By Chris Lane
By Jeff Balke
By Aaron Reiss
By Angelica Leicht
By Dianna Wray
By Aaron Reiss
By Camilo Smith
By Craig Malisow
They validated their conclusion in the punishment portion of the trial. A parade of witnesses -- police, friends of the victims, bank tellers and more -- recalled all sorts of past crimes and misconduct by whom they saw as an unstable loser.
The troubled young man who schemed with his old high school buddy to break into the nightclub business is headed to death row. And a street-smart convicted killer called Rocko is, by all indications, headed toward freedom. A federal judge in California will determine what kind of sentence reduction awaits Beckcom for his cooperation.
Like all veteran defense attorneys, Gaiser years ago developed a healthy private skepticism about claims of innocence by defendants. But he vows to continue working various leads in this case to try to answer his own questions about what really happened that night.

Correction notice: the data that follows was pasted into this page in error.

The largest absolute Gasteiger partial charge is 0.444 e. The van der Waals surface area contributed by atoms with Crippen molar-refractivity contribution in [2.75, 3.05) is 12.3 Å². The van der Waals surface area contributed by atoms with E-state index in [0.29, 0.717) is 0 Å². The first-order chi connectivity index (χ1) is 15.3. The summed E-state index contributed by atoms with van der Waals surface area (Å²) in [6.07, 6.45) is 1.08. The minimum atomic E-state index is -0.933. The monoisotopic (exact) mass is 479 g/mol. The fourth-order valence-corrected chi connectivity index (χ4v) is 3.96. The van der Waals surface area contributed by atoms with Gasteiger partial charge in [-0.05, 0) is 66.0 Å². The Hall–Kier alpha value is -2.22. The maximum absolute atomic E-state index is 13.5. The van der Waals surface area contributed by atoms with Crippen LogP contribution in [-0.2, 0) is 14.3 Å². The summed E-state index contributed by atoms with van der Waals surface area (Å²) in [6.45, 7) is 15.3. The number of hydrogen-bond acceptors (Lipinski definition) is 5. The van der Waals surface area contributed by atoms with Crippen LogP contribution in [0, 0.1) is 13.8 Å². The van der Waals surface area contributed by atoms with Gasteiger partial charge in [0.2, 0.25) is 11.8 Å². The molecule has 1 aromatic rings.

"I have very serious misgivings about the reliability of his verdict, and I always will have," he says. "I'll go to my grave not knowing whether Prible is guilty or not."
In a letter from death row, Prible blames himself for the killings, contending they were committed by someone out to steal either Herrera's drug stash or the bank robbery loot or both. "I done a lot of bad stuff in my life. I know the money from the bank robberies is why they were killed and it is my fault that money was there. But I never killed nobody."
He tells of having a dream -- a nightmare, really -- in which he's above the jury room as an ex-marine on the panel tells other jurors that, yes, the military trains them to shoot people in the back of the neck. Prible yells down from above that the man is wrong, that it had nothing to do with his training.
But the juror in the dream keeps on convincing the others. And Prible, even though he's in the jury room, can't be heard.